As you may have heard, the National Weather Service has issued a blizzard warning for the city and surrounding suburbs from midnight tonight until midnight tomorrow. The culprit is an unusually deep and wide nor'easter that is expected to form off the Carolinas this evening and pass south of the city and Long Island tomorrow. Before the storm arrives we should have a sunny, cool and windy afternoon. For today, the anniversary of 1993's storm of the century, the high will be in the mid 30s with wind chills closer to 20 degrees. High clouds later today will be the first sign of the developing storm.

Tomorrow's storm is showing all the signs of becoming a classic nor'easter. A low has formed in the Gulf of Mexico, as it moves east it will transfer its energy and moisture to a secondary low forming off of the Outer Banks of North Carolina this evening. That secondary low will become the nor'easter as a trough in the jet stream causes it to explode in intensity. When the storm approaches New York and New England it will push all its moisture and energy up over the cold air mass that has been in place the last few days, releasing all sorts of precipitation.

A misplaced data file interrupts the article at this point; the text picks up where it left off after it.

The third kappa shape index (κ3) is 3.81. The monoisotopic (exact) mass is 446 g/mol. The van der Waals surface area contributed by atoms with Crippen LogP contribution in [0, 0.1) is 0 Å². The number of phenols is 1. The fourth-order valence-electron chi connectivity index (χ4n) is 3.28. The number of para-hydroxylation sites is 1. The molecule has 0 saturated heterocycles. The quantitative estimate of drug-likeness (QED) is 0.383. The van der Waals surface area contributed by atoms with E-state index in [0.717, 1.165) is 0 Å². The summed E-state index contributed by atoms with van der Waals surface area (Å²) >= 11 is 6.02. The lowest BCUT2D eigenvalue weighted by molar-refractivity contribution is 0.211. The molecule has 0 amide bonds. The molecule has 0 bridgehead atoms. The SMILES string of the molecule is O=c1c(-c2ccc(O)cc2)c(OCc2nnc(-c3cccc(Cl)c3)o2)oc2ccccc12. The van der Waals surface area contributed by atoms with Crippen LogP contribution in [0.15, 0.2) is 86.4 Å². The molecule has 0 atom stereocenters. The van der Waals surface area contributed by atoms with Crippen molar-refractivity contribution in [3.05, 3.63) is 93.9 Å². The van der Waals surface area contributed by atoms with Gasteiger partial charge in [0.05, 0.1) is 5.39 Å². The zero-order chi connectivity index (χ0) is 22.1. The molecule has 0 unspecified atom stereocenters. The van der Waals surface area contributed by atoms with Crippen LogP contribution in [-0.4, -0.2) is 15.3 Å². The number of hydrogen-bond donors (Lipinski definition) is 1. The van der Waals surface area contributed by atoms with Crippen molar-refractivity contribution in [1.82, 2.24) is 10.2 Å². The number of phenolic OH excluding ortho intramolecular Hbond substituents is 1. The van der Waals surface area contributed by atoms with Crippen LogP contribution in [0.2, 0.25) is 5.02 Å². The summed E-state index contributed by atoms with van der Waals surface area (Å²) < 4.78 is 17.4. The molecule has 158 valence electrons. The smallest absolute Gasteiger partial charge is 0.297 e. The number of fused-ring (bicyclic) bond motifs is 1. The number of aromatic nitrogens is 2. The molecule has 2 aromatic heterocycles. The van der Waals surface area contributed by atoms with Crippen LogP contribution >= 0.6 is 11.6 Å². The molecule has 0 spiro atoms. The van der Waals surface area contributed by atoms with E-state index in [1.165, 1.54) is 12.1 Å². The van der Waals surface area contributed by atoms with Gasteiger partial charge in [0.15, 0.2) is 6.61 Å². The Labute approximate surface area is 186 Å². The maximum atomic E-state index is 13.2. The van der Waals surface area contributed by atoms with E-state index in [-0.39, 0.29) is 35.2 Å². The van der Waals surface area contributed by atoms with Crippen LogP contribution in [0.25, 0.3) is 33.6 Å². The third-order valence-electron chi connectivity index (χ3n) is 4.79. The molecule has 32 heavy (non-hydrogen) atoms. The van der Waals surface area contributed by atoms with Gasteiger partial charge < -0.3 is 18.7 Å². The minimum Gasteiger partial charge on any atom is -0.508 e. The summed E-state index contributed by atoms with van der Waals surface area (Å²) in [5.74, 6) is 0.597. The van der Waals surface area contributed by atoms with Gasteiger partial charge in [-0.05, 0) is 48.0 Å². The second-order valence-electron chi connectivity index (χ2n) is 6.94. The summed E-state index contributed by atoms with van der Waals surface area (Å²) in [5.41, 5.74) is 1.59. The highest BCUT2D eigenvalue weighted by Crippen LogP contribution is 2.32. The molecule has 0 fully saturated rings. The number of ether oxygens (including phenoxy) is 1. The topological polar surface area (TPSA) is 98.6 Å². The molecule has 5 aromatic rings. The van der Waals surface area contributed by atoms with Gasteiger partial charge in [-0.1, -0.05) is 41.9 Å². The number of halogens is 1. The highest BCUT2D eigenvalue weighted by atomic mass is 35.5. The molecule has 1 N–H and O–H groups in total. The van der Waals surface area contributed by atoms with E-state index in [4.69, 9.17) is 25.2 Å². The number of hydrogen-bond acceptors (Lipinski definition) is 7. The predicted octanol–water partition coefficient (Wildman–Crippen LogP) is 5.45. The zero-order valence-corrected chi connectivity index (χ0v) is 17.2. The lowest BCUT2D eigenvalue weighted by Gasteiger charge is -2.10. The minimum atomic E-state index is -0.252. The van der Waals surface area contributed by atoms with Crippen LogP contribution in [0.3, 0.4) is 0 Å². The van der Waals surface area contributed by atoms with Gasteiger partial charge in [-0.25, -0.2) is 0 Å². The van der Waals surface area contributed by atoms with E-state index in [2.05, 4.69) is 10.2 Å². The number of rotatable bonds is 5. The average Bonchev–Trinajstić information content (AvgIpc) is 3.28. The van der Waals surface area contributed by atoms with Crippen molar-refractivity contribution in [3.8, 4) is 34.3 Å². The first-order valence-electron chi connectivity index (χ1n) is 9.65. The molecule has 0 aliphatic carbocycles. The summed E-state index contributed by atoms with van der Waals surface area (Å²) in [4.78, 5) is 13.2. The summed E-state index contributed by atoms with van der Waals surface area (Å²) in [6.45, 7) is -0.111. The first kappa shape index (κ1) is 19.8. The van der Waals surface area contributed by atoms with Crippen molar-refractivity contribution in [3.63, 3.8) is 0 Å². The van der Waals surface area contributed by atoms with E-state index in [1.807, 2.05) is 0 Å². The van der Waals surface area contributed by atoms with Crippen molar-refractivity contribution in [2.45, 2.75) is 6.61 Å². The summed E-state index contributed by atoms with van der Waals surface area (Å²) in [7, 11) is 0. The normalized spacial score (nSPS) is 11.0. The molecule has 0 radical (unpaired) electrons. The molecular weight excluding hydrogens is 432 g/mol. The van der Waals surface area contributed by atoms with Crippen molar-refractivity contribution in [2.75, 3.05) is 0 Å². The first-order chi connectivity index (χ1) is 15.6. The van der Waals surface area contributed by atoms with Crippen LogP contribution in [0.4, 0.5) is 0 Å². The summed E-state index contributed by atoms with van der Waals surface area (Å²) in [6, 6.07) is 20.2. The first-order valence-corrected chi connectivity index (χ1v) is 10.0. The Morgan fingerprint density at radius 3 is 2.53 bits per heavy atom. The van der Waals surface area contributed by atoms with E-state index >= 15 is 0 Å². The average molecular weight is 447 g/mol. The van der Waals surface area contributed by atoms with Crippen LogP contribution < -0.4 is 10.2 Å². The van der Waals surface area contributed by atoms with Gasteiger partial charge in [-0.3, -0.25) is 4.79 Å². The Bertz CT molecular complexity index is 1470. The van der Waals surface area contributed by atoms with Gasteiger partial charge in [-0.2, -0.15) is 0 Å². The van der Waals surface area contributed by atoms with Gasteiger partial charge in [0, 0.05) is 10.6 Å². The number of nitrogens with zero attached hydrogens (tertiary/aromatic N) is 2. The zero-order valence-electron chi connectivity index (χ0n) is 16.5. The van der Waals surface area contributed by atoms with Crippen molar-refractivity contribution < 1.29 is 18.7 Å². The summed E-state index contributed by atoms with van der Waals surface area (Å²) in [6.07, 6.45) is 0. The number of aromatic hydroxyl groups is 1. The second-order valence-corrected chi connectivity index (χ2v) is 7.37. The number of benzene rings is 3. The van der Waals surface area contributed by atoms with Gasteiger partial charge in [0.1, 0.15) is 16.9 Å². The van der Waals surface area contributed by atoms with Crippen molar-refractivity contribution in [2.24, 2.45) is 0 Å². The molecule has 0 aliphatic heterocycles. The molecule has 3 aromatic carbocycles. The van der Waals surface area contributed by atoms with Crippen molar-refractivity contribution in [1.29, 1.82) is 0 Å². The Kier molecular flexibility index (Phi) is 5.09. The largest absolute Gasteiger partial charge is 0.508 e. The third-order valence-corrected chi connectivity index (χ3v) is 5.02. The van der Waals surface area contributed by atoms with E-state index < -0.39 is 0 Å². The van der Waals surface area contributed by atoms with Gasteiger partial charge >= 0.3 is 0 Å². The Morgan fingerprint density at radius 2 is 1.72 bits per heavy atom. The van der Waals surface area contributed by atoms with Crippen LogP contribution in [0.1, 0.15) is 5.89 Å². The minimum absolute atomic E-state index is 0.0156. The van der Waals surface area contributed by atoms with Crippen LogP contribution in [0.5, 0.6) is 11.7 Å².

As of now, the storm's path just south of Montauk should give the city one- to two-feet of snow. Snowfall rates could be around 2-4 inches per hour for several hours Tuesday morning. As is often the case with nor'easters there will likely be a sharp boundary, as shown on the map above, between snow to the west and rain to the east. For now that boundary is expected to be at the eastern end of Long Island. A jog a bit further west than expected could turn our snow into rain as the storm progresses.

Along with the snow we can expect northeasterly winds at 35-40 mph. The combination of falling and blowing snow will make travel nearly impossible as visibility will be reduced to near whiteout conditions. Plows will also not be able to keep up with the blowing and drifting snow.

The snow will wind down tomorrow evening as the storm heads away from New England. In the storm's wake it looks like we will have an extended period of cold weather. Wednesday will be the coldest day with a high only in the 20s but any return to 50 degree weather, let alone 60 or 70 degrees, won't happen anytime soon.